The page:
Sphenopalatine Ganglion Stimulation to Augment Cerebral Blood Flow: A Randomized, Sham-Controlled Trial

Natan M. Bornstein, Jeffrey L. Saver*, Hans Christoph Diener, Philip B. Gorelick, Ashfaq Shuaib, Yoram Solberg, Thomas Devlin, Thomas Leung, Carlos A. Molina

*Corresponding author for this work

Research output: Contribution to journalArticlepeer-review

Abstract

Background and Purpose-Many patients with acute ischemic stroke are not eligible for thrombolysis or mechanical reperfusion therapies due to contraindications, inaccessible vascular occlusions, late presentation, or large infarct core. Sphenopalatine ganglion (SPG) stimulation to enhance collateral flow and stabilize the blood-brain barrier offers an alternative, potentially more widely deliverable, therapy. Methods-In a randomized, sham-controlled, double-masked trial at 41 centers in 7 countries, patients with anterior circulation ischemic stroke not treated with reperfusion therapies within 24 hours of onset were randomly allocated to active SPG stimulation or sham control. The primary efficacy outcome was improvement beyond expectations on the modified Rankin Scale of global disability at 90 days (sliding dichotomy), assessed in the modified intention-to-treat population. The initial planned sample size was 660 patients, but the trial was stopped early when technical improvements in device placement occurred, so that analysis of accumulated experience could be conducted to inform a successor trial. Results-Among 303 enrolled patients, 253 received at least one active SPG or sham stimulation, constituting the modified intention-to-treat population (153 SPG stimulation and 100 sham control). Age was median 73 years (interquartile range, 64-79), 52.6% were female, deficit severity on the National Institutes of Health Stroke Scale was median 11 (interquartile range, 9-15), and time from last known well median 18.6 hours (interquartile range, 14.5-22.5). For the primary outcome, improved 3-month disability beyond expectations, rates in the SPG versus sham treatment groups were 49.7% versus 40.0%; odds ratio, 1.48 (95% CI, 0.89-2.47); P=0.13. A significant treatment interaction with stroke location (cortical versus noncortical) was noted, P=0.04. In the 87 patients with confirmed cortical involvement, rates of improvement beyond expectations were 50.0% versus 27.0%; odds ratio, 2.70 (95% CI, 1.08-6.73); P=0.03. Similar response patterns were observed for all prespecified secondary efficacy outcomes. No differences in mortality or serious adverse event safety end points were observed. Conclusions-SPG stimulation within 24 hours of onset is safe in acute ischemic stroke. SPG stimulation was not shown to statistically significantly improve 3-month disability above expectations, though favorable outcomes were nominally higher with SPG stimulation. Beneficial effects may distinctively be conferred in patients with confirmed cortical involvement. The results of this study need to be confirmed in a larger pivotal study. Clinical Trial Registration-URL: https://www.clinicaltrials.gov. Unique identifier: NCT03767192.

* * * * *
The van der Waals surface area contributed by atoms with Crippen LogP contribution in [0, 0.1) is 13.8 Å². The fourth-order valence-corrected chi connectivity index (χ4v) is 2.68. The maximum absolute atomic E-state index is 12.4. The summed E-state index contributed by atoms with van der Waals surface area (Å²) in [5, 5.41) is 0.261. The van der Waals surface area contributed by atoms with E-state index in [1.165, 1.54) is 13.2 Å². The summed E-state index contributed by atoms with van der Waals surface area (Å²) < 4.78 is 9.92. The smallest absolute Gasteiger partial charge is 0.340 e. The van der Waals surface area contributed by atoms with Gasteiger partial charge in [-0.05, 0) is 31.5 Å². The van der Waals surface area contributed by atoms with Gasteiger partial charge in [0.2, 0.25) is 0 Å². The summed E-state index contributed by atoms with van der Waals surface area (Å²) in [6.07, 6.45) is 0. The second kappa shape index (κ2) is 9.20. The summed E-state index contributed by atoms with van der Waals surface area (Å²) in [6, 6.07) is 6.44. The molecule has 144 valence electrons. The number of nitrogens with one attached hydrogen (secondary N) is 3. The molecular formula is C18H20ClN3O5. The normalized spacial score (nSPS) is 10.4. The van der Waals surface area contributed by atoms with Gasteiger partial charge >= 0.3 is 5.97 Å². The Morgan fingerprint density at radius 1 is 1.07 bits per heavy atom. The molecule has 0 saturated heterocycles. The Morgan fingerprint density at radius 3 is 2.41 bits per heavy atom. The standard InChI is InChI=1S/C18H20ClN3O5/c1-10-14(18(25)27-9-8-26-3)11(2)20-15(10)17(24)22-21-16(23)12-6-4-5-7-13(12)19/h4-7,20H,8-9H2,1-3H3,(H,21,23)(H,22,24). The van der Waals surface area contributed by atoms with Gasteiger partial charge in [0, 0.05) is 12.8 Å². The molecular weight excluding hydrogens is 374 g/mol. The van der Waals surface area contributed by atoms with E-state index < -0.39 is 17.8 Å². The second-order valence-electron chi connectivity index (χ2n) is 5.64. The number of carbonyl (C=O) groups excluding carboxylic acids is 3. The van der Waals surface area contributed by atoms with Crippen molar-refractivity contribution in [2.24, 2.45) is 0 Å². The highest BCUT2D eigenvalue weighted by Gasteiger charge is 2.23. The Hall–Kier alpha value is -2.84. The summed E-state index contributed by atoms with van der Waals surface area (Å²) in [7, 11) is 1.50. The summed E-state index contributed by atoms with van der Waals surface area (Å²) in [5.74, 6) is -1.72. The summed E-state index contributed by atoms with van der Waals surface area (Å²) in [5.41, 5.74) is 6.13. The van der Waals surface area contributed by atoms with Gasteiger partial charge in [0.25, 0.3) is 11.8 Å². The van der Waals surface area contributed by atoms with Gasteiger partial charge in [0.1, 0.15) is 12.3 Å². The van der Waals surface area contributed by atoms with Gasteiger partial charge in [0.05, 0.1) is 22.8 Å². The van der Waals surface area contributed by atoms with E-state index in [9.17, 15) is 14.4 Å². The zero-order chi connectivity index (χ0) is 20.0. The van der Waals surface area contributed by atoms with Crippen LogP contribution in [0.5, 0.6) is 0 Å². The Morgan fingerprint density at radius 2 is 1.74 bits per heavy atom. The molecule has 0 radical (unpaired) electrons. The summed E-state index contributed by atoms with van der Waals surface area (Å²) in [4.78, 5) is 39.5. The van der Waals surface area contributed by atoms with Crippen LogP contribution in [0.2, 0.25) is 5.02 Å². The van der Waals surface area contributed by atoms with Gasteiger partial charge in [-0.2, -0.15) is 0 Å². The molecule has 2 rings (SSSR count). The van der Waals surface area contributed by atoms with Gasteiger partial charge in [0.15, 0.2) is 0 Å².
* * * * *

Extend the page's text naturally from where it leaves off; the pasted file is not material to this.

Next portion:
Original languageEnglish
Pages (from-to)2108-2117
Number of pages10
JournalStroke
Volume50
Issue number8
DOIs
StatePublished - 1 Aug 2019

Funding

FundersFunder number
BrainsGate Ltd

    Keywords

    • blood-brain barrier
    • caregivers
    • collateral circulation
    • thrombectomy
    • vasodilatation

    Fingerprint

    Dive into the research topics of 'Sphenopalatine Ganglion Stimulation to Augment Cerebral Blood Flow: A Randomized, Sham-Controlled Trial'. Together they form a unique fingerprint.

    Cite this